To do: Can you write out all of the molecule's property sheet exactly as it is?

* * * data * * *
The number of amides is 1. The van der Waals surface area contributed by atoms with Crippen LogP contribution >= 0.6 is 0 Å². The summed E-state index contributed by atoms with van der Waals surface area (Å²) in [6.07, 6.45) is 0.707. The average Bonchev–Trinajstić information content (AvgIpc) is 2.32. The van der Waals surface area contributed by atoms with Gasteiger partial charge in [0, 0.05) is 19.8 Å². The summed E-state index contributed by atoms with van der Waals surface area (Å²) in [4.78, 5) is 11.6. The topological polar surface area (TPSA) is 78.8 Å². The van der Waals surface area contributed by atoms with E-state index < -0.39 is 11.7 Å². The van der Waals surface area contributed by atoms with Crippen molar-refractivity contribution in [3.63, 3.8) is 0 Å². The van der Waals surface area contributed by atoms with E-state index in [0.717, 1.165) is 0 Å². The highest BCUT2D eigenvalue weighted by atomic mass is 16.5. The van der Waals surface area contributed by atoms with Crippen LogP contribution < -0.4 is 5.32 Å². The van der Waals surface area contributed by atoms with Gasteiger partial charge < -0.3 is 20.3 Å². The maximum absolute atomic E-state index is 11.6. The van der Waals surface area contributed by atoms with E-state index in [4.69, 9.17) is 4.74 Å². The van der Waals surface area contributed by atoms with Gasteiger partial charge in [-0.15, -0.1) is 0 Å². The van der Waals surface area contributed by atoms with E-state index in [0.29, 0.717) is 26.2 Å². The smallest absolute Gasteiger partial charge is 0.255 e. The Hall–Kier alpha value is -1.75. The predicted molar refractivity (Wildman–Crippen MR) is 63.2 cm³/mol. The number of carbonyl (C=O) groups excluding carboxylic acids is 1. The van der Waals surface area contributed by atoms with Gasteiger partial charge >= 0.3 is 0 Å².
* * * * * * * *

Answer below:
The number of amides is 1. The van der Waals surface area contributed by atoms with Crippen LogP contribution >= 0.6 is 0 Å². The summed E-state index contributed by atoms with van der Waals surface area (Å²) in [6.07, 6.45) is 0.707. The average Bonchev–Trinajstić information content (AvgIpc) is 2.32. The van der Waals surface area contributed by atoms with Gasteiger partial charge in [0, 0.05) is 19.8 Å². The summed E-state index contributed by atoms with van der Waals surface area (Å²) in [4.78, 5) is 11.6. The topological polar surface area (TPSA) is 78.8 Å². The van der Waals surface area contributed by atoms with E-state index < -0.39 is 11.7 Å². The van der Waals surface area contributed by atoms with Crippen molar-refractivity contribution in [3.63, 3.8) is 0 Å². The van der Waals surface area contributed by atoms with E-state index in [0.717, 1.165) is 0 Å². The highest BCUT2D eigenvalue weighted by atomic mass is 16.5. The van der Waals surface area contributed by atoms with Crippen LogP contribution < -0.4 is 5.32 Å². The van der Waals surface area contributed by atoms with Gasteiger partial charge < -0.3 is 20.3 Å². The maximum absolute atomic E-state index is 11.6. The van der Waals surface area contributed by atoms with E-state index in [4.69, 9.17) is 4.74 Å². The van der Waals surface area contributed by atoms with Gasteiger partial charge in [-0.15, -0.1) is 0 Å². The van der Waals surface area contributed by atoms with E-state index in [0.29, 0.717) is 26.2 Å². The smallest absolute Gasteiger partial charge is 0.255 e. The Hall–Kier alpha value is -1.75. The predicted molar refractivity (Wildman–Crippen MR) is 63.2 cm³/mol. The number of carbonyl (C=O) groups excluding carboxylic acids is 1. The van der Waals surface area contributed by atoms with Gasteiger partial charge >= 0.3 is 0 Å².